The purpose of evangelism (as commanded in Mk. 16:15) can be understood only as seen in the light of the commission to make disciples in every nation of the world (Matt.28:19). This is the whole plan of God for the unconverted.
The convert must be made into a disciple. Unfortunately today, even the so-called convert is not often a true convert, for in many cases he has not repented properly. In the evangelistic meeting, he was told only to believe, without even a word being mentioned about repentance. Most of today’s converts are therefore like premature babies, pulled out by impatient midwives (‘evangelists’) in their lust for statistics, when the babies were not yet ready to be born. These premature babies then either die, or live as problem cases for the rest of their lives. The angels rejoice over sinners who repent, not over sinners who merely believe (Lk. 15:7,10).
But even where there has been a thorough repentance, and a person has been truly converted, he must then be led on to discipleship, to fulfill God’s will for him. Evangelism that does not lead on to discipleship is an incomplete job. Often, it is the evangelist’s desire to build his own kingdom that prevents him from working together with those who can make his ‘converts’ into disciples. We do not have to judge such preachers, for we are told not to judge. But they will certainly have to answer to the Lord for hindering their converts from becoming disciples.
Let us look at the commission in Mk. 16:15 along with the one in Matt. 28:19,20, and try and understand the whole purpose of God.
The first step of leading people to repentance and faith must culminate in water baptism (as Jesus made plain in Mk. 16:16). Those evangelists who do not preach water baptism for fear of offending unconverted bishops, etc., are not preaching the way Peter preached it on the day of Pentecost (Acts 2:38).
Further, in Matthew 28:19, the Lord commands us to make disciples. This involves leading these converts to be detached from an inordinate love for their relatives that hinders them from following the Lord (Lk. 14:26), to be detached from material possessions (Lk. 14:33), and leading them to take up the cross daily for the rest of their lives (Lk. 14:27). These are the three minimum requirements for becoming a disciple.
Matt. 28:19 then repeats the necessity of water baptism. Although baptism is repeated in both commissions, it is rare indeed to find an evangelist today who has the courage to preach it. They fear men more than they fear God; preferring to be interdenominational and thus great in the eyes of men, rather than preach the whole counsel of God and be great in His eyes.
Matt. 28:20 goes on to say that this disciple must then be taught every single thing that Jesus commanded – and not only that, but be taught to obey and practice every single command of Jesus. One has to only look through Matthew chapters 5, 6 and 7 to see some of the things that Jesus commanded – which most believers do not even bother to obey.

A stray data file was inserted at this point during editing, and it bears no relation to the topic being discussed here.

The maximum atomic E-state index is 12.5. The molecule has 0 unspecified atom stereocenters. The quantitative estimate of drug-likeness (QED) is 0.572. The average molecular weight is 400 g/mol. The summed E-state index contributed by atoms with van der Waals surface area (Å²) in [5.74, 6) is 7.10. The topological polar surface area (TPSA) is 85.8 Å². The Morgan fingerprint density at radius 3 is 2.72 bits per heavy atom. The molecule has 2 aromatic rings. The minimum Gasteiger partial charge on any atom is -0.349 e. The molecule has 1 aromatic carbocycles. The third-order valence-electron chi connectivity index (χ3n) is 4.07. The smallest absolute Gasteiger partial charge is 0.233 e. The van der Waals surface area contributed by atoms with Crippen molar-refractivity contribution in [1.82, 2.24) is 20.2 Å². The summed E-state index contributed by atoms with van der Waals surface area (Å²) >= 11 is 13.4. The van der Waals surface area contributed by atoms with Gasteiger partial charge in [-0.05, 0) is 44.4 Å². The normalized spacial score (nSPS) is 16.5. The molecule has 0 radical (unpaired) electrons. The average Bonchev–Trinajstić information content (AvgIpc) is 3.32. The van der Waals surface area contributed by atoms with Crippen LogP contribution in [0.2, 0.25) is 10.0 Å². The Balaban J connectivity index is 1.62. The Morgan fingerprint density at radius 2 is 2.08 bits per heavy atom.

So we see what a tremendous task it is to fulfill both commissions together. The need now is for those who have been gripped by the necessity of proclaiming the whole counsel of God, and who are wholeheartedly obedient themselves (as far as they have light) to all that Jesus commanded, and who passionately desire to build the body of Christ.
Jesus said that His disciples would be identified by one mark – their love for one another. Mark that! It is not by large numbers that the disciples are identified, or by their wealth; but by their fervent mutual love. The evangelistic healing meeting that draw thousands to hear the message must lead on to the establishment of a local church in that locality, where the disciples love one another.
Yet, the sad thing is that in the places where repeated evangelistic, healing crusades are held year after year, it is difficult to find even one church about which it can be said that the members therein do not fight with one another or backbite against one another, etc., leave alone love one another. One can understand if the new converts are still unable to live a victorious life. But what shall we say if strife and immaturity characterize even the elders of the churches in our land?
This is the clearest indication that the great commission of Matt. 28:19,20 – discipleship and total obedience to the commandments of Jesus – has been totally ignored. The commission of Mk. 16:15 (faith and water baptism) alone is obeyed, and that too in many cases only partially (water baptism being left out).
In Mk. 16:15-20, the emphasis is on evangelism, the message being confirmed by signs and wonders done by the Lord. In Matt. 28:19,20, the emphasis is on discipleship, the disciple’s life being manifested by total obedience to Jesus’ commandments. Multitudes of Christians are taken up with the former; very, very few with the latter. Yet the former without the latter is as incomplete and worthless as half a human body. But who has eyes to see this?
In Jesus’ ministry, we read that great multitudes followed Him, because of His evangelistic, healing ministry. He immediately turned around and taught them about discipleship (Lk. 14:25,26). Would that today’s evangelists would do the same, either themselves or along with apostles, prophets, teachers and shepherds who can complete the work they have begun.
When Jesus preached discipleship to the multitudes, it soon dwindled down to a handful of eleven disciples (Compare Jn. 6:2 with Jn. 6:70). The remaining folk found the message too hard, and left (Jn. 6:60,66). But it was with those eleven disciples that God accomplished His purposes in the world and carried on the work that Jesus began.
Today we are to carry on the same ministry as His Body on earth. After the evangelist has gathered the multitude, we are to lead the converts to discipleship and obedience. Thus and thus alone will the body of Christ be built.